The tribunal consisting of Justice Shali, a sitting Judge of Delhi High Court, was constituted to adjudicate whether there is sufficient cause for declaring the association unlawful.

Source: PTI

Katara murder: Two cops guarding Vikas Yadav suspended

The government Wednesday told the Delhi High Court that two security personnel were suspended and an inquiry initiated against them for allegedly allowing Nitish Katara murder convict Vikas Yadav leave his hospital room on the Diwali night last year.

Placing the medical records of All India Institute of Medical Sciences (AIIMS) before the court, advocate of victim’s mother Neelam Katara alleged that Vikas was not in his hospital room on Diwali night (Oct 26, 2011).

“Vikas left the hospital at 8.30 p.m. and came back the next morning but the sister who was on duty was not informed either by the patient or the policemen who were with him,” she said.

The government informed the division bench of Justice Gita Mittal and Justice V.K. Shali that Vikas’s cousin and co-convict Vishal Yadav had made telephone calls costing Rs.55,000 during his stay in the Batra hospital in south Delhi.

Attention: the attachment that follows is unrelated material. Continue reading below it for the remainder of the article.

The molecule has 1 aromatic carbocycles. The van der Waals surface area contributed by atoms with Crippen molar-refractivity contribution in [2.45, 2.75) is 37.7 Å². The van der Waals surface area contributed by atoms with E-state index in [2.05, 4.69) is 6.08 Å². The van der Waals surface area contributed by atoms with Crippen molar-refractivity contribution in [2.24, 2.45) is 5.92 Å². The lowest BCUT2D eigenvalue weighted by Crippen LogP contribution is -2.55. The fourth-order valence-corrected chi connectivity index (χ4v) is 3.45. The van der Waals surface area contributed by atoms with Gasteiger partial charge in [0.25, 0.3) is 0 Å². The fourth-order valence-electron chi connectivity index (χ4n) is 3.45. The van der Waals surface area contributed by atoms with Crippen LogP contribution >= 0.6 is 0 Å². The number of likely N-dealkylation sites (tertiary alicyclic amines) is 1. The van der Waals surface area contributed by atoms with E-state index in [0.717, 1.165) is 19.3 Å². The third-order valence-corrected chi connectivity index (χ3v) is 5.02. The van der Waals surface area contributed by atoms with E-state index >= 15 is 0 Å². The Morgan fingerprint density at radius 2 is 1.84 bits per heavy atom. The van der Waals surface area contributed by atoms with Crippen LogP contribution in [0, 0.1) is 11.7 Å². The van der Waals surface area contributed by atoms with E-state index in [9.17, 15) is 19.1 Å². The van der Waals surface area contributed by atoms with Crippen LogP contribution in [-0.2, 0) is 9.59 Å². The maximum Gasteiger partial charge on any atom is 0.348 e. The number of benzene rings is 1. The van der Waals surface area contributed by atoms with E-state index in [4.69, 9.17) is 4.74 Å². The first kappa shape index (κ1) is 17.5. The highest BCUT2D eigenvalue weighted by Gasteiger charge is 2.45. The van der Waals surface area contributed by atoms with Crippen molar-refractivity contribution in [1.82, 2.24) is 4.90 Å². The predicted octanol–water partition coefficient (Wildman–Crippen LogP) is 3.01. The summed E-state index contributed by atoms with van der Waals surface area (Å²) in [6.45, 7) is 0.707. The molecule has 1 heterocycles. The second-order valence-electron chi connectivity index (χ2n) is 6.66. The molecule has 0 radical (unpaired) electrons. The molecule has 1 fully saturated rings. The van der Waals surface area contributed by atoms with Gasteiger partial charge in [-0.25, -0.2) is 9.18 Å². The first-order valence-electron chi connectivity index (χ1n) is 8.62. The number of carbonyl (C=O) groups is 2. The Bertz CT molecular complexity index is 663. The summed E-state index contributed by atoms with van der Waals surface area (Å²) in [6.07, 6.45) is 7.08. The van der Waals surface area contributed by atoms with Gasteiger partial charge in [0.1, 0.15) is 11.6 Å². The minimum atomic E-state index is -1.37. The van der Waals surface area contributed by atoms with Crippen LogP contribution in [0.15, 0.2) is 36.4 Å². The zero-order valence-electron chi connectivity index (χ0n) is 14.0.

Submitting reports related to visits of both the convicts – Vikas and Vishal – to various hospitals, the state government said that it incurred an expenditure of around Rs.20 lakh on security of both the convicts between September 2009 to February 2012 during their visits from jail to hospitals for treatment.

The bench told both the convicts that in case they failed to pay the money, it would pass an appropriate order, while asking their lawyers whether they were willing to pay the expenditure on security during their visits to hospitals.

The court was hearing the plea filed by Neelam Katara alleging that Vishal visited Batra hospital more than 40 times and Vikas visited AIIMS more than 80 times since their conviction in 2008 by misusing their financial and political influence.